(1872 - 1970) ~ British Mathematician with a Socialist, Pacifist, Freethinker's Ideology : Russell's external career has been checkered. The descendant of one of the great families of the Whig aristocracy, he has always delighted in standing up for his radical convictions with willful stubbornness. In 1916, he was deprived of his lectureship at Trinity College, Cambridge, after his pacifist activities had brought him into conflict with the government... (From : Anarchy Archives.)
• "Either war or civilization must end..." (From : "The Bomb and Civilization," by Bertrand Russell, ....)
• "It is impossible to imagine a more dramatic and horrifying combination of scientific triumph with political and moral failure than has been shown to the world in the destruction of Hiroshima." (From : "The Bomb and Civilization," by Bertrand Russell, ....)
• "...if atomic bombs are used on both sides, it is to be expected that all large cities will be completely wiped out..." (From : "The Bomb and Civilization," by Bertrand Russell, ....)
It ought to be part of the training of all teachers to be taught to recognize the marks of unusual intelligence in children and to restrain the irritation caused in themselves by anything so unusual. Until this is done, a large proportion of the best talent in America will be persecuted out of existence before the age of fifteen. Co-operativeness, as an ideal, is defective: it is right to live with reference to the community and not for oneself alone, but living for the community does not mean doing what it does. Suppose you are in a theater which catches fire, and there is a stampede: the person who has learned no higher morality than what is called ``co-operation'' will join in the stampede since he will possess no inner force that would enable him to stand up against the herd. The psychology of a nation embarking on a war is at all points identical.
I do not wish, however, to push the doctrine of individual initiative too far. Godwin, who became Shelley's father-in-law because Shelley so much admired him, asserted that ``everything that is usually understood by the term `co-operation' is in some degree an evil.'' He admits that, at present, ``to pull down a tree, to cut a canal, to navigate a vessel requires the labor of many'', but he looks forward to the time when machinery is so perfected that one man unaided will be able to do any of these things. He thinks also that hereafter there will be no orchestra. ``Shall we have concerts of music?'' he says. ``The miserable state of mechanism of the majority of the performers is so conspicuous as to be even at this day a topic of mortification and ridicule. Will it not be practicable hereafter for one man to perform the whole?'' He goes on to suggest that the solitary performer will insist on playing his own productions and refuse to be the slave of composers dead and gone.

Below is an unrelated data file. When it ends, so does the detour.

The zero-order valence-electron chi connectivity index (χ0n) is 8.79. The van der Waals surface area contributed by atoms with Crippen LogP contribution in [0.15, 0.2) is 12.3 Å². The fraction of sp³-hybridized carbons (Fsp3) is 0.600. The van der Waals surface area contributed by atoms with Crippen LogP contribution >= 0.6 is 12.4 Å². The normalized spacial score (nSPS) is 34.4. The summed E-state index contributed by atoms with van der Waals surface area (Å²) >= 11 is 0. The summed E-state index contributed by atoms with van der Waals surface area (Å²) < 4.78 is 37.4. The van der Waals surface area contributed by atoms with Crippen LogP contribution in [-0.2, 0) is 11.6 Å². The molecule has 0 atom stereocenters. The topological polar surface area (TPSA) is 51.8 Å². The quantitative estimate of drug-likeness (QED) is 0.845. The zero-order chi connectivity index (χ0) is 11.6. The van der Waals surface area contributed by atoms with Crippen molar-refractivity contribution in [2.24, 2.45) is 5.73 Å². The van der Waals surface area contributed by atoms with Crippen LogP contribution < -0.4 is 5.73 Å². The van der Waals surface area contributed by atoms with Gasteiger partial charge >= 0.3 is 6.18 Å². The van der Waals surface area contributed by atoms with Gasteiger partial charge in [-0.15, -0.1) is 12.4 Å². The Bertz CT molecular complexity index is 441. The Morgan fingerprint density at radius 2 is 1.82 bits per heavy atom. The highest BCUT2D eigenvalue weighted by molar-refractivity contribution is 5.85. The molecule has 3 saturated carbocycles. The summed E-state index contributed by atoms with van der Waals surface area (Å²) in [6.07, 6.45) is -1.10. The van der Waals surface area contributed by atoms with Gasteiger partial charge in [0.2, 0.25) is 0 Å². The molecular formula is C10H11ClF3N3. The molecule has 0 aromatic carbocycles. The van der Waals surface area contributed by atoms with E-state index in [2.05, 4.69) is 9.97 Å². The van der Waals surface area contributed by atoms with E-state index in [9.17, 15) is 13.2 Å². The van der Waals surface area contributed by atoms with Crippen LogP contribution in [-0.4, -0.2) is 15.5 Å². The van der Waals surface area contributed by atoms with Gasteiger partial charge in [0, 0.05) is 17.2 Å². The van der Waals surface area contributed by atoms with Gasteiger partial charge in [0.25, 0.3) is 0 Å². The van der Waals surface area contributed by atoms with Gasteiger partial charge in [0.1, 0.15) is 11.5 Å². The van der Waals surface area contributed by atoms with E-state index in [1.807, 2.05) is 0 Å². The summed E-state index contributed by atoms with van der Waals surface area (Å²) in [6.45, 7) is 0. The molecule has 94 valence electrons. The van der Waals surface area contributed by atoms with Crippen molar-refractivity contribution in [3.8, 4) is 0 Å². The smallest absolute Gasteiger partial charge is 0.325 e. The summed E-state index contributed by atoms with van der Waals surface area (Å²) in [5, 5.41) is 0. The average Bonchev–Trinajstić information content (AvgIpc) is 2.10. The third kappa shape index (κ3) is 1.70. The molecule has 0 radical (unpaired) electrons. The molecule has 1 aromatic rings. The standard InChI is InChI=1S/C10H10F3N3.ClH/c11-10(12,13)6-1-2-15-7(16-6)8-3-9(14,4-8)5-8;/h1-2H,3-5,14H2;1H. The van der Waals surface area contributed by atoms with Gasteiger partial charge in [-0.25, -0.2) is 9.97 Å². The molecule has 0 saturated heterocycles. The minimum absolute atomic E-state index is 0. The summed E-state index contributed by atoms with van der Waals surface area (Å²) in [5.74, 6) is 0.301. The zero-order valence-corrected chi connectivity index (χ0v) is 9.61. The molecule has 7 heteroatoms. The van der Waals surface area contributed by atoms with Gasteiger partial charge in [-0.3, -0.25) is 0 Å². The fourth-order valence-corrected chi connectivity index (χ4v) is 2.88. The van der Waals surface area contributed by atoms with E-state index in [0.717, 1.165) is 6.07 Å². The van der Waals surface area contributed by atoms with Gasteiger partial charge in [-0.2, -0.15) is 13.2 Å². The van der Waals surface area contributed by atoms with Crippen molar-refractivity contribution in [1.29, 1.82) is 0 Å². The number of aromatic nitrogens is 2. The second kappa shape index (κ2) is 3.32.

All this is, of course, ridiculous, and for my part I find it salutary to see my own opinions thus caricatured. I remain none the less convinced that our age, partly as a result of democratic sentiment, and partly because of the complexity of machine production, is in danger of carrying the doctrine of co-operativeness to lengths which will be fatal to individual excellence, not only in its more anarchic forms, but also in forms which are essential to social progress. Perhaps, therefore, even a man like Godwin may have something to teach those who believe that social conformity is the beginning and end of virtue.
18 May 1932
From : SantaFe.edu
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